the trogs had set up a massive staging area, where they organized all the human objects they’d found into house-size piles, though Nico couldn’t see any rhyme or reason to the way things were sorted. Towards the back of the cave, an archway led into an even more bustling area, with trogs coming

and going like rush-hour traffic: more trogs than Nico had ever seen in one place. But even that wasn’t the most overwhelming thing about Trog HQ.

On the left side of the cavern, the trogs had excavated an enormous hole in the wall, about fifteen metres off the ground, from which cascaded a midnight-black waterfall. The water crashed into a gigantic pool before being channelled through a series of canals, where troglodytes sat on the banks with rudimentary fishing poles and nets, grabbing out all sorts of detritus and tossing it behind them to other trogs, who sorted the refuse and laid the best bits on racks to dry. Further down, the current turned giant

waterwheels that seemed to be powering grindstones, bellows and other strange contraptions.

‘What is this?’ Will muttered in awe.

‘You are bearing witness to a new age of the troglodyte,’ said Screech-Bling. ‘This is a most effective operation.’

‘You … diverted the River Styx,’ said Nico, and he rubbed at his eyes. ‘For hydraulic power. And you’ve basically introduced the Underworld’s first recycling system.’

‘Yes, we did,’ said Screech-Bling.

‘It’s so brilliant I can barely stand it,’ said Nico.

Screech-Bling puffed out his chest. ‘You have helped us greatly, Italian son of Hades.’

Will frowned at the troglodyte trash-pickers. ‘But isn’t Styx water dangerous?’

Screech-Bling made a derisive clicking sound. ‘To trogs? No.’

Another troglodyte ambled by with a large goblet of smoking dark liquid, decorated with miniature paper umbrellas. ‘It is spicy, however.’ He belched and continued onward with his Styx-water mocktail.

Screech-Bling grinned at Will. ‘It is good to see you again, Texan son of Apollo. Please give your father our regards the next time you see him.’

‘Um, thanks,’ said Will. ‘I’ve got to admit, your new headquarters are

very impressive.’

‘You have seen nothing!’ Screech-Bling said, lifting his chin. ‘Come. We shall feed you and hear stories of your quest!’

‘Oh, I’m okay for food,’ said Will hastily. ‘I just had some ambrosia.’ ‘You speak gibberish to the troglodytes,’ said Screech-Bling. ‘All beings

must eat! Come feast with us!’

The trog leader pushed ahead through the crowds, not waiting to see if his guests were following.

Will gave Nico a worried look. ‘The last time we ate trog food, it was lizard soup.’

‘Which was not that bad,’ Nico said. ‘Honestly, live a little, Will! Let’s get some food and rest before our journey really begins.’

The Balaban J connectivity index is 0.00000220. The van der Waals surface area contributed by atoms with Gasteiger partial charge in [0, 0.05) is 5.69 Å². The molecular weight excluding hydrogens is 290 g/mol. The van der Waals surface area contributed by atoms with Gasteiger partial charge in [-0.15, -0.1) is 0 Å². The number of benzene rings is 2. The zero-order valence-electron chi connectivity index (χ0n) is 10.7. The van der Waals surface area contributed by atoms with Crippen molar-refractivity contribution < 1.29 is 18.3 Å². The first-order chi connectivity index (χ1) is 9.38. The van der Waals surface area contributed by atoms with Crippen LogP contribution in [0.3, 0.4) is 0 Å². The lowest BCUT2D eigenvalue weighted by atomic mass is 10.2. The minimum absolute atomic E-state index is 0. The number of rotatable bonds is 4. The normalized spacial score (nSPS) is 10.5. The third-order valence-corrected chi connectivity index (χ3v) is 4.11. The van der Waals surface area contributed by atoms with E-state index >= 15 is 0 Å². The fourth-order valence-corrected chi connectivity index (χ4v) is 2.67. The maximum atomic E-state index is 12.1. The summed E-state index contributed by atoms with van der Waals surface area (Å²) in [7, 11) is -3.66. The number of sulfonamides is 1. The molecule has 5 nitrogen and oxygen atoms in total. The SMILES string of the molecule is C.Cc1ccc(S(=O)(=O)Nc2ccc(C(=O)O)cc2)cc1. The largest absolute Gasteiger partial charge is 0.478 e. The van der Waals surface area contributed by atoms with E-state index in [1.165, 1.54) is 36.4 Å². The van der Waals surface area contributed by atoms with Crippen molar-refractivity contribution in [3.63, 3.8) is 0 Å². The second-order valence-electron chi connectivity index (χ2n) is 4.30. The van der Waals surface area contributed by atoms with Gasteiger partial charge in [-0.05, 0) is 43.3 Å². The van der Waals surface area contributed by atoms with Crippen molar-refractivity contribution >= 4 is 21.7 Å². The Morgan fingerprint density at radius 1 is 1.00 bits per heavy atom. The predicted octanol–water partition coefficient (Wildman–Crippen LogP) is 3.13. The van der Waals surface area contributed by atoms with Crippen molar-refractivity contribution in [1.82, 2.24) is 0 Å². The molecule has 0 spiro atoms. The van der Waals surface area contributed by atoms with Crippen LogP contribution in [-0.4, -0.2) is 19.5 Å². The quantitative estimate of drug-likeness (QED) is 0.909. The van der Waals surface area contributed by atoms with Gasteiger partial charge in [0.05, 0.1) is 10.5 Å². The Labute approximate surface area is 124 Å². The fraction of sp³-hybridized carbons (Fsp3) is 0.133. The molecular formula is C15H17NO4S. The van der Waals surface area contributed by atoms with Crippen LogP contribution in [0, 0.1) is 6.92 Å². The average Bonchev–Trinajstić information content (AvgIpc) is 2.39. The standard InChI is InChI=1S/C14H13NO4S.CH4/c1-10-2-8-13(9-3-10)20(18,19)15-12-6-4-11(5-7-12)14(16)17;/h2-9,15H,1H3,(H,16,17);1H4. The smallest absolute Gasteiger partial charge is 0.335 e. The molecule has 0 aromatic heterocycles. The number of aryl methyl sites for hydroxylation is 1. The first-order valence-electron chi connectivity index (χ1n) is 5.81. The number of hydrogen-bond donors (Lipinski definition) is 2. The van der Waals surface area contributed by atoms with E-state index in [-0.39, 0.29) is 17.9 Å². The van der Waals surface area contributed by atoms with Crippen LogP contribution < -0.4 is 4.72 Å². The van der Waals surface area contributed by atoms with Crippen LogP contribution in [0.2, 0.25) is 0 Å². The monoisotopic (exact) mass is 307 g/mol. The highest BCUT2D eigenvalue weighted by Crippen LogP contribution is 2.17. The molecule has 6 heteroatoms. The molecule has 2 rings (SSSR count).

‘And if they’re making their food with Styx water now –?’

‘I’ll let them know we have, uh, dietary restrictions. It’ll be fine. Besides, you need some nourishment after your Care Bear reveal.’

Will did not look convinced, but he followed Nico into the flow of trog foot traffic, trying to keep an eye on Screech-Bling’s tricorn hat in the distance. They passed numerous tunnels that branched off from the main thoroughfare, and Nico hoped they’d have a chance to explore.

At the same time, a voice nagged in the back of his mind: No. Don’t waste time. Go save Bob.

Finally, they arrived in the trogs’ communal eating area – a huge recessed pit like an amphitheatre, with a cooking fire and a collection of salvaged kitchen appliances in the centre. Nico felt like he was about to be in the

studio audience for a television bake-off. As they made their way to the front row, the trogs’ master cook strode towards them, a huge grin on his face and a much-too-tall white chef’s hat canted on his head like the Leaning Tower of Pisa. Click-Wrong (pronounce the W) looked overjoyed to see Nico and Will again.

‘I have improved our recipes!’ he exclaimed. ‘Today, I have a human dish for you!’

‘Oh?’ Will looked like he wanted to ask whether that meant a dish made from humans, but he didn’t.

As Click-Wrong scurried off to prepare, a small troglodyte dressed like a Tour de France cyclist ran up and offered Will a large yellowish triangle that kind of resembled a block of cheese.

‘What is this for?’ Will asked.

The child pointed at Will’s head. He then offered Nico a brown bowler hat.

Nico couldn’t contain his amusement. He put on the bowler, then turned to Will. ‘Where’s your team spirit? You know the trogs expect their guests to wear hats. Don’t be shy.’

With a look of irritation, Will placed the foam cheese wedge on his head. ‘Why can’t I ever get a normal hat?’

‘Who likes normal?’ Nico said. ‘I much prefer the weird.’ ‘Says the guy with a normal hat!’

Click-Wrong returned with a steaming black stone cup in either hand. ‘Please provide feedback,’ he said. ‘I accept a rating between one and five stars.’

Nico peered into the cup. The broth was a dark red colour, with pieces of some sort of animal protein floating in it. ‘Er, looks great, though I should have mentioned we can’t ingest Styx water –’

Click-Wrong waved aside the comment. ‘I am aware of human digestive weaknesses! Do not worry. Bon – screech – appétit!’

Nico took a sip and was pleasantly surprised. It was a little tart, very

savoury and actually quite good, though he couldn’t identify what human recipe it was supposed to be.

‘Not bad at all, Click-Wrong!’ said Nico.

Will followed his cue and took a sip. He contemplated for a moment, then gave a thumbs-up. ‘Yeah, this is tasty! What is this?’

‘Tomato soup,’ said the chef. ‘I am glad you enjoy it! This gives Click-Wrong pride.’

Nico stared into his bowl. Tomato soup would not have been his guess. ‘Where do you get tomatoes down here?’

Click-Wrong smiled coyly, as if this were a trog state secret. ‘It also

contains green anole lizard and some noodles. Those are my contributions!’ Will froze with the bowl halfway to his mouth. ‘Lizard. Again?’

‘A delicacy among trogs,’ Nico reminded him, so as not to offend their host. ‘Lots of human cultures eat lizard, too. We are honoured, Click-Wrong!’